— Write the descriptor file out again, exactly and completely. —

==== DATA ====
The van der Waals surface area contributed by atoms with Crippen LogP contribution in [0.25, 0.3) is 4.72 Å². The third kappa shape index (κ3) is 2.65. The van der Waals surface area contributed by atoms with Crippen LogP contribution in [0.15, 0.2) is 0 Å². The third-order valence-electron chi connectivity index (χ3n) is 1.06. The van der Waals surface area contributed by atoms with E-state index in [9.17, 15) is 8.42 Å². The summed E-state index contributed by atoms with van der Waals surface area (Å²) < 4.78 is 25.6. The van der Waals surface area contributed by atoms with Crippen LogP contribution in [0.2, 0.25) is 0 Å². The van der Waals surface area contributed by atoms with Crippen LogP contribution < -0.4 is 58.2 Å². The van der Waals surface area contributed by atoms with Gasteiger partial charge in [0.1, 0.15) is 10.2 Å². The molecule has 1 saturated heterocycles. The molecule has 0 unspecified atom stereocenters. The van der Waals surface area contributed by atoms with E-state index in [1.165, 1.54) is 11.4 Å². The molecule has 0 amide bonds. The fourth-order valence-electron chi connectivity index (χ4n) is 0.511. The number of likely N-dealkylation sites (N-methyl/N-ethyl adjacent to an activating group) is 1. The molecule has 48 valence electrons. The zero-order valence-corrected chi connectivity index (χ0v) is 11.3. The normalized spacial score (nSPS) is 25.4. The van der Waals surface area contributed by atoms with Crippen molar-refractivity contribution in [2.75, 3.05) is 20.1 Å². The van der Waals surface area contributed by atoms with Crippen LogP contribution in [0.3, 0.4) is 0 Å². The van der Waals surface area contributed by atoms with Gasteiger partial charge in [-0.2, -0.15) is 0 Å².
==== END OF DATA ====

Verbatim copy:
The van der Waals surface area contributed by atoms with Crippen LogP contribution in [0.25, 0.3) is 4.72 Å². The third kappa shape index (κ3) is 2.65. The van der Waals surface area contributed by atoms with Crippen LogP contribution in [0.15, 0.2) is 0 Å². The third-order valence-electron chi connectivity index (χ3n) is 1.06. The van der Waals surface area contributed by atoms with E-state index in [9.17, 15) is 8.42 Å². The summed E-state index contributed by atoms with van der Waals surface area (Å²) < 4.78 is 25.6. The van der Waals surface area contributed by atoms with Crippen LogP contribution in [0.2, 0.25) is 0 Å². The van der Waals surface area contributed by atoms with Crippen LogP contribution < -0.4 is 58.2 Å². The van der Waals surface area contributed by atoms with Gasteiger partial charge in [0.1, 0.15) is 10.2 Å². The molecule has 1 saturated heterocycles. The molecule has 0 unspecified atom stereocenters. The van der Waals surface area contributed by atoms with E-state index in [1.165, 1.54) is 11.4 Å². The molecule has 0 amide bonds. The fourth-order valence-electron chi connectivity index (χ4n) is 0.511. The number of likely N-dealkylation sites (N-methyl/N-ethyl adjacent to an activating group) is 1. The molecule has 48 valence electrons. The zero-order valence-corrected chi connectivity index (χ0v) is 11.3. The normalized spacial score (nSPS) is 25.4. The van der Waals surface area contributed by atoms with Crippen molar-refractivity contribution in [2.75, 3.05) is 20.1 Å². The van der Waals surface area contributed by atoms with Crippen LogP contribution in [0.3, 0.4) is 0 Å². The van der Waals surface area contributed by atoms with Gasteiger partial charge in [-0.2, -0.15) is 0 Å².